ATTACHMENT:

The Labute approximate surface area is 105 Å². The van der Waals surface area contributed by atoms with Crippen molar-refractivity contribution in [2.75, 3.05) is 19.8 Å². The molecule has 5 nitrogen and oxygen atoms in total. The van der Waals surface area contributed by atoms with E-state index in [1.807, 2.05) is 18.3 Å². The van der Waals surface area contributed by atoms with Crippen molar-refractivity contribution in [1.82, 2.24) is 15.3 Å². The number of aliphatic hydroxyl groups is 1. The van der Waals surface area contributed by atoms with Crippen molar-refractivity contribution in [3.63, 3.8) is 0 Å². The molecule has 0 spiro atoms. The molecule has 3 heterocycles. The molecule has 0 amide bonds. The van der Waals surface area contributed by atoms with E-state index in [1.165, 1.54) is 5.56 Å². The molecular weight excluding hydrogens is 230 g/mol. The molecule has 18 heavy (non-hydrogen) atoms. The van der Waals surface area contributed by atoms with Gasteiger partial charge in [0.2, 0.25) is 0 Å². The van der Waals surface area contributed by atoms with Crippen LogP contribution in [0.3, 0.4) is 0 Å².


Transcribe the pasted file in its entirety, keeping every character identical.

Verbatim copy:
The Labute approximate surface area is 105 Å². The van der Waals surface area contributed by atoms with Crippen molar-refractivity contribution in [2.75, 3.05) is 19.8 Å². The molecule has 5 nitrogen and oxygen atoms in total. The van der Waals surface area contributed by atoms with E-state index in [1.807, 2.05) is 18.3 Å². The van der Waals surface area contributed by atoms with Crippen molar-refractivity contribution in [1.82, 2.24) is 15.3 Å². The number of aliphatic hydroxyl groups is 1. The van der Waals surface area contributed by atoms with Crippen molar-refractivity contribution in [3.63, 3.8) is 0 Å². The molecule has 0 spiro atoms. The molecule has 3 heterocycles. The molecule has 0 amide bonds. The van der Waals surface area contributed by atoms with E-state index in [1.165, 1.54) is 5.56 Å². The molecular weight excluding hydrogens is 230 g/mol. The molecule has 18 heavy (non-hydrogen) atoms. The van der Waals surface area contributed by atoms with Gasteiger partial charge in [0.2, 0.25) is 0 Å². The van der Waals surface area contributed by atoms with Crippen LogP contribution in [0.3, 0.4) is 0 Å².